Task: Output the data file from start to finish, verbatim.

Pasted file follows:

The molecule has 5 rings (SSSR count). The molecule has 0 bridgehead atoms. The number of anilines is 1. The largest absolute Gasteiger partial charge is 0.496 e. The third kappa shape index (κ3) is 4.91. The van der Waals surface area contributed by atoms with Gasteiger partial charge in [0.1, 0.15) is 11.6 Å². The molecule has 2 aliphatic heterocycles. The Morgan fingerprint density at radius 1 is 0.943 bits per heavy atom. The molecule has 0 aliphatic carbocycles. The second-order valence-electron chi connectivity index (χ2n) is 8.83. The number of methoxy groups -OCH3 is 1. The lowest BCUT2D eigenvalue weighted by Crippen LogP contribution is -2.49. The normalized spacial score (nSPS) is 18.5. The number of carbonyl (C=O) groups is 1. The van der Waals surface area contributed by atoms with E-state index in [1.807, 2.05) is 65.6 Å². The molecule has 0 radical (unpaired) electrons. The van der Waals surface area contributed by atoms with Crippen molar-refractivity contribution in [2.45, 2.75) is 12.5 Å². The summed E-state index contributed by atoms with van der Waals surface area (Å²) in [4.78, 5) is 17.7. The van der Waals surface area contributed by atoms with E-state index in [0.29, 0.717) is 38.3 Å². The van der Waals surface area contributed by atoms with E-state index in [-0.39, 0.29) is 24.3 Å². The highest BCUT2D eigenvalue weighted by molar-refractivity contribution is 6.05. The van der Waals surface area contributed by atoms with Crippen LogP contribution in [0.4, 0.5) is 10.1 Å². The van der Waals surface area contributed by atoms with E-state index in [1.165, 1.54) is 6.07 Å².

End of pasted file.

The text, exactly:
The molecule has 5 rings (SSSR count). The molecule has 0 bridgehead atoms. The number of anilines is 1. The largest absolute Gasteiger partial charge is 0.496 e. The third kappa shape index (κ3) is 4.91. The van der Waals surface area contributed by atoms with Gasteiger partial charge in [0.1, 0.15) is 11.6 Å². The molecule has 2 aliphatic heterocycles. The Morgan fingerprint density at radius 1 is 0.943 bits per heavy atom. The molecule has 0 aliphatic carbocycles. The second-order valence-electron chi connectivity index (χ2n) is 8.83. The number of methoxy groups -OCH3 is 1. The lowest BCUT2D eigenvalue weighted by Crippen LogP contribution is -2.49. The normalized spacial score (nSPS) is 18.5. The number of carbonyl (C=O) groups is 1. The van der Waals surface area contributed by atoms with E-state index in [1.807, 2.05) is 65.6 Å². The molecule has 0 radical (unpaired) electrons. The van der Waals surface area contributed by atoms with Crippen molar-refractivity contribution in [2.45, 2.75) is 12.5 Å². The summed E-state index contributed by atoms with van der Waals surface area (Å²) in [4.78, 5) is 17.7. The van der Waals surface area contributed by atoms with E-state index in [0.29, 0.717) is 38.3 Å². The van der Waals surface area contributed by atoms with E-state index in [-0.39, 0.29) is 24.3 Å². The highest BCUT2D eigenvalue weighted by molar-refractivity contribution is 6.05. The van der Waals surface area contributed by atoms with Crippen LogP contribution in [0.4, 0.5) is 10.1 Å². The van der Waals surface area contributed by atoms with E-state index in [1.165, 1.54) is 6.07 Å².